When the moon is full, the poachers come out at night, stalking the hills and mountains of South Africa in search of their valuable prey.
They’re not hunting for ivory or rhino horn. They’re searching for something just as valuable: an endangered 12-million-year-old plant species, the cycad, which can sell for as much as $100,000 on the global black market.
Prized for their rarity and oddity and their link to the prehistoric age, cycads have become objects of fascination for a cult of hard-core collectors around the world. But poaching by organized criminal syndicates has become so devastating that many African cycad species are threatened with extinction in the wild, forcing officials to consider a ban on their trade and prompting a scientific race to catalogue their DNA so they will be harder to smuggle.
Cycads, which look like a cross between a fern and a prehistoric palm, are descended from extinct species of cycads that lived with the dinosaurs in the Jurassic period. Some cycads can take centuries to reach maturity, with their trunks ranging in height from a few centimetres to several metres.
They are among the world’s oldest seed plants, never producing flowers or fruit, relying instead on huge seed cones and using beetles for pollination. Many cycads contain dangerous neurotoxins or carcinogens, along with spiky leaves that are sharp enough to draw blood.
Collectors in Asia and North America are willing to pay huge sums for the rarest of these odd prehistoric plants. And now organized crime syndicates have swooped into the business.
After years of rampant poaching and trafficking, at least four cycad species in Africa have become extinct, with most of those extinctions happening in the past decade. South Africa is one of the world’s last remaining havens for cycads, yet 31 per cent of its cycad species are now listed as critically endangered, and almost all of its cycads are in serious decline in the wild.
In the wilderness of Limpopo province, north of Pretoria, landowners are embroiled in a cat-and-mouse game with the cycad poachers, sending out patrols and even helicopters to pursue them.
“These are unbelievably well-organized and highly profitable criminal syndicates,” says Niel Maritz, who owns a game lodge in Limpopo with hundreds of cycads on it.
“It’s happening right under our noses, but the terrain is so difficult that you have to stumble onto them,” he added. “They come in the full moon, they remove the plants at night, and then they get picked up in the morning. In a year or two, at the current rate, there won’t be many cycads left in the wild.”
Last week, when fresh tracks of poachers were spotted on a neighbouring farm, Mr. Maritz joined a patrol on the chase. But they lost the tracks when a heavy rainstorm erupted. “We’re fighting the war on the ground, but these guys are just the labourers in the syndicates,” he said. “It’s completely out of control.”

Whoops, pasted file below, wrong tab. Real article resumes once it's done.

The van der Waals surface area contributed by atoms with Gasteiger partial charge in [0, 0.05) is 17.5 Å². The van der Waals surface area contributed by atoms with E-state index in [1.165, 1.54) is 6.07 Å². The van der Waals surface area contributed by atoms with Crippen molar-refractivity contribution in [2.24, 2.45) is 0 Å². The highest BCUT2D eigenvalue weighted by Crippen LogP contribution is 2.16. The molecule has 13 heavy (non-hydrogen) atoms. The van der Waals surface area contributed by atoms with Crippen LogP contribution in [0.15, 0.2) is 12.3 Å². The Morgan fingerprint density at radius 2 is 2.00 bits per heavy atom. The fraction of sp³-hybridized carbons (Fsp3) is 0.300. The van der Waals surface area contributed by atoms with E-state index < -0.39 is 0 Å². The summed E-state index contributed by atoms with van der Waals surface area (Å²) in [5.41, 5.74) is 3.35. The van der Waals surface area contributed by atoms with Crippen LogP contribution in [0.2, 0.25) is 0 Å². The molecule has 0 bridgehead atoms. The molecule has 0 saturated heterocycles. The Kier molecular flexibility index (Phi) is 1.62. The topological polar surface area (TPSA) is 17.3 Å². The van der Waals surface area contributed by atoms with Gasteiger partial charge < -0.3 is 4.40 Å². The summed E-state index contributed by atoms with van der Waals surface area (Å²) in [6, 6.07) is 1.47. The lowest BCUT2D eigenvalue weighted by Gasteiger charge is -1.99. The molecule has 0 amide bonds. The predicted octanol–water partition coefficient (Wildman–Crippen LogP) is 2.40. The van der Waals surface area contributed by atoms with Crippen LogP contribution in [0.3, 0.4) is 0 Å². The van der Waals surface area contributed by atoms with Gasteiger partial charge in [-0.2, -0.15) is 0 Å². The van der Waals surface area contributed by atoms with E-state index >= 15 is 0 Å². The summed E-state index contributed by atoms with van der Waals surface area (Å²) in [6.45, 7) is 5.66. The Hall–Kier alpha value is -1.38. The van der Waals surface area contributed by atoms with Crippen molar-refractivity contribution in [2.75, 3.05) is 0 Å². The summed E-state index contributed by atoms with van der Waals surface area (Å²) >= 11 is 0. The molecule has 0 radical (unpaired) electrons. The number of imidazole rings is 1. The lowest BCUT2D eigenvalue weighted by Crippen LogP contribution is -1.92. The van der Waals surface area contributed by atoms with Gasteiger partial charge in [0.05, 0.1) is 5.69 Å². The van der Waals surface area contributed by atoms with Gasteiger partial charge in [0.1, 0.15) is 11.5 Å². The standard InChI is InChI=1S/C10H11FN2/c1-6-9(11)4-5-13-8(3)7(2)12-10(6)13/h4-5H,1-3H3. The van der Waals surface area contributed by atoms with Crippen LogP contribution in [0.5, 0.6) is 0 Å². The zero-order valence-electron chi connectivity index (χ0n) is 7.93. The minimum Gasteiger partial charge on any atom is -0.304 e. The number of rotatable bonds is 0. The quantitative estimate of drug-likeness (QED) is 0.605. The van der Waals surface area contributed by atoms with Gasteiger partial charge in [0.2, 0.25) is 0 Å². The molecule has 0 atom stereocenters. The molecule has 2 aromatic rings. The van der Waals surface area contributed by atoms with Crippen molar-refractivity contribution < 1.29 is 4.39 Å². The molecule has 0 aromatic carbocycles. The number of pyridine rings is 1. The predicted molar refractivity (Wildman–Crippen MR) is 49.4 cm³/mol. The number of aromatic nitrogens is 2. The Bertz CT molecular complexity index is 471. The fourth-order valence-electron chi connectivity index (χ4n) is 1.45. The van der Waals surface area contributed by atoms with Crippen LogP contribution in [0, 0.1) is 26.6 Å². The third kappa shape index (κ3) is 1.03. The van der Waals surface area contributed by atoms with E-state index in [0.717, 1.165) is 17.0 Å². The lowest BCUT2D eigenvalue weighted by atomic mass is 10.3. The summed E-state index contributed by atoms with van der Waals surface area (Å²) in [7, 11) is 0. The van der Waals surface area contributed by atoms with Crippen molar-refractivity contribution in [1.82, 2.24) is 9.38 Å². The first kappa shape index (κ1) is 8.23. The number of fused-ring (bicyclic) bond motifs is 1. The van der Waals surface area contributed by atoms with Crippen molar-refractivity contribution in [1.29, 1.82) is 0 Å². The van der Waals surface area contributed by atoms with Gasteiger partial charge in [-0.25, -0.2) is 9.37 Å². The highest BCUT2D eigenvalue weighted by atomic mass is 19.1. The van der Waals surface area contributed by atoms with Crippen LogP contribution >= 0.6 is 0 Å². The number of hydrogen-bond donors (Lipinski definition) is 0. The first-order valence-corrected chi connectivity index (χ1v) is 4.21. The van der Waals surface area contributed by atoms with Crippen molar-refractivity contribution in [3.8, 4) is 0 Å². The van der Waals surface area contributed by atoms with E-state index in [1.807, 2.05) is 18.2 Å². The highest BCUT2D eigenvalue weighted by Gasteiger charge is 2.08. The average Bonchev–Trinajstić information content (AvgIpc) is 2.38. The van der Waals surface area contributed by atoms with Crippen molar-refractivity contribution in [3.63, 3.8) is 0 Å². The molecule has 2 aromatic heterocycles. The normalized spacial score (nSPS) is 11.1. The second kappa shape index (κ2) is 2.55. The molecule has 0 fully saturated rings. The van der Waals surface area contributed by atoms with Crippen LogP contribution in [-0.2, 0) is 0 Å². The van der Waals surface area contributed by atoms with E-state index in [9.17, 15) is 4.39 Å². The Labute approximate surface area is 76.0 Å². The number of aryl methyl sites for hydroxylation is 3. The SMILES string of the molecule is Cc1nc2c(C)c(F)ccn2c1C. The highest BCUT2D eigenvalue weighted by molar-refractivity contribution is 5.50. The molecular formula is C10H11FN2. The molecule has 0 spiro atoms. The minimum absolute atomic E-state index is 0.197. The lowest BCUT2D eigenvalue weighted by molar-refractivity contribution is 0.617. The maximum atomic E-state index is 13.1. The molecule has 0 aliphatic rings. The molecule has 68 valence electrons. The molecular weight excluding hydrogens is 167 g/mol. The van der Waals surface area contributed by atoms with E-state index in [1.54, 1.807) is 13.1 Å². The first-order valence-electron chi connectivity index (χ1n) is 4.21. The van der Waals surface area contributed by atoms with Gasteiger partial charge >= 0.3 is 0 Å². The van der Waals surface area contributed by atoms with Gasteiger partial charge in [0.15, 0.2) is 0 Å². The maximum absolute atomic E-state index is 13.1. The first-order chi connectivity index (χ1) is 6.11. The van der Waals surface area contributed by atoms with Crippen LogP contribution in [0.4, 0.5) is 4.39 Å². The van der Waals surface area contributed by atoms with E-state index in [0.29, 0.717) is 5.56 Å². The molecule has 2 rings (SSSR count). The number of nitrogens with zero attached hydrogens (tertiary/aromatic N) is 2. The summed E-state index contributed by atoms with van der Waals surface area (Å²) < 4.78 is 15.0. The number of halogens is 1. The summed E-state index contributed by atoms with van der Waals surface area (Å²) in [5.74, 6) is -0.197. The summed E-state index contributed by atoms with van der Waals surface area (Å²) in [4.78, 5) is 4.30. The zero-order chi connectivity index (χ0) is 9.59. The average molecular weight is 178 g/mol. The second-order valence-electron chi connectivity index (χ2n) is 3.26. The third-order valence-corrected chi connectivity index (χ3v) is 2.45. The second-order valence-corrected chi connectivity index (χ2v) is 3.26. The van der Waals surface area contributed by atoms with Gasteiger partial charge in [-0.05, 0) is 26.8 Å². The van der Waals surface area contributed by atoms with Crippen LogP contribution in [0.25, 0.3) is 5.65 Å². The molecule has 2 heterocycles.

On his own farm, poachers have raided the mountains in search of cycads, chopping them up into smaller plants that can be transported. He managed to save about 200 of the cycads by moving them to a secure garden near his house, after obtaining a permit from local officials.
In Eastern Cape province, farmers have reported that poachers arrive with pickup trucks and winches to pull out cycads from river valleys.
“They’re well-organized, they know where the plants are, and they know exactly how to avoid being caught in possession,” said David Newton, director of the Southern and East Africa regions of TRAFFIC, an organization that monitors the global wildlife trade.
Cycads are also cultivated in nurseries and botanical gardens, which have become the target of well-organized robberies, forcing them to hire security guards.
Traders are permitted to export artificially propagated cycads from South Africa, and more than 5,000 were exported in 2009 alone. But the government lacks the resources to ensure that these exports are properly monitored and inspected, Mr. Newton said.
A few unscrupulous nurseries have obtained permits to sell seedlings and then illegally replaced them with mature plants from the wild, he said.
Mr. Newton’s organization has called for a complete ban on the trade of cycads, but South Africa has suggested instead a regulation that would halt the trade of only a limited number of cycad species. The regulation, opposed by private cycad owners, has not yet been approved.
To smuggle the cycads out of Africa, the traffickers often strip them of all their foliage, leaving only a naked trunk that can be almost impossible for customs officials to identify.
A scientific project at the University of Johannesburg could make it easier to identify rare species of cycads when they are inspected at border crossings. The project is using a DNA barcoding system to create a database of cycad species. Ultimately their DNA could be checked by customs officials with a small handheld device, preventing cycads from being smuggled illegally. It’s part of the International Barcode of Life project, headquartered at the University of Guelph in Ontario, which seeks to catalogue all of the earth’s biodiversity.
Philip Rousseau, a researcher at the University of Johannesburg who has worked on the DNA barcoding project, is worried that wild cycads could face extinction.
“You can go into the wilderness to where they are supposed to be, walk around for hours and not find any,” he said.
“They’ve survived all this time, but now they’re barely hanging on.”